“Watching the election campaign, I really became very emotional and upset and despairing over the caliber of the conversations that we had as a nation over the very important questions about what kind of a country we are and which direction we’re heading,” he said. “It seems that we’ve lost the ability to have rational discussions, empirical discussions on important topics. The name calling and finger pointing and shouting, it has nothing to do with discussion. There’s no real exchange of ideas going on that’s essential to democracy.
“And I don’t think the candidates helped matters, either. They frankly set the tone of lack of discussion and lack of rational conversation. And I felt the lack of discussion really hurt the country and produced an election that did not reflect real logical choice making.”
The journalist can’t promise that politics won’t come up, but he said he expects this year’s participants to stick to what they really know. For the first group — Judi Desiderio, president of Town & Country Real Estate; Joe Farrell, founder of Farrell Building Company; Pamela Liebman, president and CEO of The Corcoran Group; and Zachary Vichinsky, co-founder of Bespoke Real Estate — it’s trends seen across the real estate market. But who knows what tangents they will take, Mr. Strugatch said.
“People assume it’s Warren Strugatch asking all these questions because that’s what he does,” he said. “I ask the first questions and each panelist gets their own question. And then after I finish asking, it’s adult swim. They talk among themselves. They ask each other questions, they rebut, they extend, they riff. It’s truly a conversation. As that gets going, my job is to bring the audience in and help them become a part of that conversation.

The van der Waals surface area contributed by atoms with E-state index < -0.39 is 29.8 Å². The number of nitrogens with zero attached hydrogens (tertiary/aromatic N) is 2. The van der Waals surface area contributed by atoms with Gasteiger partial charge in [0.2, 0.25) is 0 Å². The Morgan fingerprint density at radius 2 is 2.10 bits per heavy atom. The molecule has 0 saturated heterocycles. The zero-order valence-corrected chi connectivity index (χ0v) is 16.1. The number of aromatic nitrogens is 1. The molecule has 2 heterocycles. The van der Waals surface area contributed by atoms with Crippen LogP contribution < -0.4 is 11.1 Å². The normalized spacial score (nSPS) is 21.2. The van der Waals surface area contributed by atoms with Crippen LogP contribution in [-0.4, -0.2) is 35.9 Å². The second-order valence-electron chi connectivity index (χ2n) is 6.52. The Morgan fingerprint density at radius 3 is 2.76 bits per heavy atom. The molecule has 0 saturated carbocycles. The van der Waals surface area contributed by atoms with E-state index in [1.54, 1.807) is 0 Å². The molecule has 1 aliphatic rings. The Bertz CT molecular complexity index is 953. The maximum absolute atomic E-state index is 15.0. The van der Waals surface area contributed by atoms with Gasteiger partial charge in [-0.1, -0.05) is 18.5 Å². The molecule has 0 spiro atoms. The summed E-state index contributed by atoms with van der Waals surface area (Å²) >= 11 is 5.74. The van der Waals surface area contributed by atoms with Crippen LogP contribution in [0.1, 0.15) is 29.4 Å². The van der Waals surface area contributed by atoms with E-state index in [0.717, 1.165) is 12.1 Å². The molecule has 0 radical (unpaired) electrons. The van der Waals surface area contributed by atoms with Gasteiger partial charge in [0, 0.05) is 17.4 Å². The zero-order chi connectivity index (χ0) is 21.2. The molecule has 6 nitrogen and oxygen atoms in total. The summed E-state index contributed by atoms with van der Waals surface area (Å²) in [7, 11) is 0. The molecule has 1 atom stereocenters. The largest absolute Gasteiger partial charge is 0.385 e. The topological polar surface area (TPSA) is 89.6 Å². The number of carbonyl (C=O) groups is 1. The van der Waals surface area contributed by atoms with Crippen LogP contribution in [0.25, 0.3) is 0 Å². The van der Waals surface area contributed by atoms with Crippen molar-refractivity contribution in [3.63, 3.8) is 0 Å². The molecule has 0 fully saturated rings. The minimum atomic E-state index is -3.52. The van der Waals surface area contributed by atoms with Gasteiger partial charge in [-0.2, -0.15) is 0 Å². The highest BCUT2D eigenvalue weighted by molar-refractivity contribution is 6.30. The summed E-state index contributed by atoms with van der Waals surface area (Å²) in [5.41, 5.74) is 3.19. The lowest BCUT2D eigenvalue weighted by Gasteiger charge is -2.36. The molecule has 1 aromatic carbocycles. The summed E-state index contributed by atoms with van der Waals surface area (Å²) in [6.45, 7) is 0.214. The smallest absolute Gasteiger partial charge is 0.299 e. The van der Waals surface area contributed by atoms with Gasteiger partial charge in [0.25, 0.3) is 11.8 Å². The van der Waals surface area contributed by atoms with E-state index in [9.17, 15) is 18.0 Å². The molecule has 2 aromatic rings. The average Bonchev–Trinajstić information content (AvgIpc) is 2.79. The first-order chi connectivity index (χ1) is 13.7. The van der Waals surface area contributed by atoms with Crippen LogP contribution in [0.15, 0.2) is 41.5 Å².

“For all the talking I’m doing now, I really don’t talk that much in the shows,” he added. “I want my panelists to be talking and I want the audience to be talking. I talk enough, I don’t need the extra practice.”
The series offers audiences a window into talking with personalities that might intimidate them otherwise, and is as close to the conversational salon that people think of when they consider the Hamptons, Mr. Strugatch said.
And they don’t have to be A-listers to participate, he said.
“In a sense, ‘Out of the Question’ recreates my conversation with Kurt Vonnegut,” he said. “What really mattered to me about that particular conversation was that I found out these people are accessible, in the sense that they, for the most part, don’t live isolated, or lives that are hidden behind gates. Most of us don’t necessarily want to just walk up and tap them on the shoulder and start up a conversation. We respect their privacy. So ‘Out of the Question’ does that for you. It’s about a conversation on a peer-to-peer level. These are really neighbors talking to other neighbors.”
“Out of the Question,” hosted by journalist Warren Strugatch, will kick off with “Real Estate: What’s Trending Now?” on Thursday, May, 4 at 7:30 p.m. at the Southampton Arts Center. Participants will include Judi Desiderio, Joe Farrell, Pamela Liebman and Zachary Vichinsky. Additional conversations will be held throughout the summer with notable East End figures, including artists Eric Fischl and Toni Ross, restaurateurs Mark Smith, Eric Lemonides and Guy Reuge, architect Paul Masi, and architecture critic and journalist Paul Goldberger. Tickets are $15. For a full schedule and lineup, visit ootq-show.com.